Two Cases for Least Privilege Control on Unix & Linux Systems

Server Privilege Management

Think about the methods behind most data breaches. The goal of an external attacker is to obtain the valid credentials of an internal user with elevated privileges. With the credentials of a privileged insider the external attacker can move laterally and remain unnoticed just as a normal user would.

The 2016 Verizon Data Breach Investigation Report confirmed two alarming facts regarding insider risks such as these:

1) “When we looked at the overall DBIR dataset, we found that the incidents that take the longest to discover were these inside jobs.” VDBIR 2016, 37

2) “When their roles were classified in the incident, almost one-third were found to be end users who have access to sensitive data as a requirement to do their jobs.”

Implementing a least privilege model not only prevents insider abuse, but it also slows down anyone from the outside who could compromise valid credentials. The trick is balancing security with access.

When implementing a server privilege management model there is a balancing act between the security initiative, end user requirements, and access that could permit users to bypass a system. The goal of a least privilege model is to enable a user to perform the tasks they need to fulfil their job, without providing the user any unnecessary privileges. At the same time, a user’s ability to perform tasks should not be impeded.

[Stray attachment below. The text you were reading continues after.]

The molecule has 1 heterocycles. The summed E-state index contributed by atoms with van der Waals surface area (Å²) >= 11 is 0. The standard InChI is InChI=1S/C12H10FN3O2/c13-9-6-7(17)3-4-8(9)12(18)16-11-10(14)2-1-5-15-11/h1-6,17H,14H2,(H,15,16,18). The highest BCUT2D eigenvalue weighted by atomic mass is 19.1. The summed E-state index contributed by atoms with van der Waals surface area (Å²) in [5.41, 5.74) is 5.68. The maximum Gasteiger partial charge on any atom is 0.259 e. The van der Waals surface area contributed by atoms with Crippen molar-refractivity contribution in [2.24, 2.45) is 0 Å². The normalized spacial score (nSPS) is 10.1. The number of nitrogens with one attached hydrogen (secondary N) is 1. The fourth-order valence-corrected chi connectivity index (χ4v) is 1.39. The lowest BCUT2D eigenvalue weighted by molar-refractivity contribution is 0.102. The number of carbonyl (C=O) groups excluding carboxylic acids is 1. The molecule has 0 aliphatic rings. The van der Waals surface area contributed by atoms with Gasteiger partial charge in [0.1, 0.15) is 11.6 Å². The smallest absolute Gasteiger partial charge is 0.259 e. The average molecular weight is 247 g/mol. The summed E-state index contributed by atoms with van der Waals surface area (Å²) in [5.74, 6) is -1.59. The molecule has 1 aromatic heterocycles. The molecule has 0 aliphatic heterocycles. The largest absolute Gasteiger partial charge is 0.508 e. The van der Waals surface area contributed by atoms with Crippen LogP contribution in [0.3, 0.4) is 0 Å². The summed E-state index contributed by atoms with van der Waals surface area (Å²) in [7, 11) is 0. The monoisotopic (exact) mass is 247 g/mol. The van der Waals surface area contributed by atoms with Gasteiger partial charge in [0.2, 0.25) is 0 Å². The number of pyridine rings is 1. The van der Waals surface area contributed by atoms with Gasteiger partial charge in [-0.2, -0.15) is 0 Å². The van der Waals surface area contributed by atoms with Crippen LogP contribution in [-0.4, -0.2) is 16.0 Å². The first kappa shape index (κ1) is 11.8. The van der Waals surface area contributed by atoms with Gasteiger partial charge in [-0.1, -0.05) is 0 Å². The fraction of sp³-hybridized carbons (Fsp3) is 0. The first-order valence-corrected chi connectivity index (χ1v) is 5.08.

In this blog we’ll review two pretty unique use cases where this balancing act is so important: Contractor/Third-party access, and secure script execution.

Dealing with contractor access

Let’s say, for example, you have a contractor that comes in to troubleshoot and resolve hardware issues on several systems. The contractor requires root shell, however, this system has sensitive customer data on it. Beyond having one of your engineers oversee all of the contractor’s actions, how can you ensure the contractor can do his job without being able to see any of the sensitive data?

The answer: Advanced Control and Audit capability available in PowerBroker for Unix & Linux. Advanced Control and Audit (or ACA) provides a secure container for all applications at the very lowest system level, providing fine-grained control over interactions between the operating system and the user. This results in a faster and more secure way of providing root access for individual controlled applications or administrative tasks.

For a specific demonstration of this capability, check out this demo:

Managing secure script execution

Software installers and automation are common reasons sysadmins need the ability to run scripts with elevated rights. If this permission is granted with no checks in place admins could potentially modify scripts to perform whatever actions they desire. A common flaw is to permit the script to elevate vs. what is contained inside the script. All of this needs to be done without modifying existing scripts and should be future proof for new scripts that are built.

As above, PowerBroker for Unix & Linux helps overcome this challenge by providing enhanced system level control and audit capabilities over any application – regardless of how the application is initiated. This helps organizations control actual commands being processed and the actions at the system level removing the ability of command spoofing or altered key sequencing.

For a specific demonstration of this capability, check out this demo:

For more on how PowerBroker for Unix & Linux can help your IT organization achieve control over Unix and Linux root account privileges with centralized analytics and reporting, and keystroke logging, contact us today.

Source link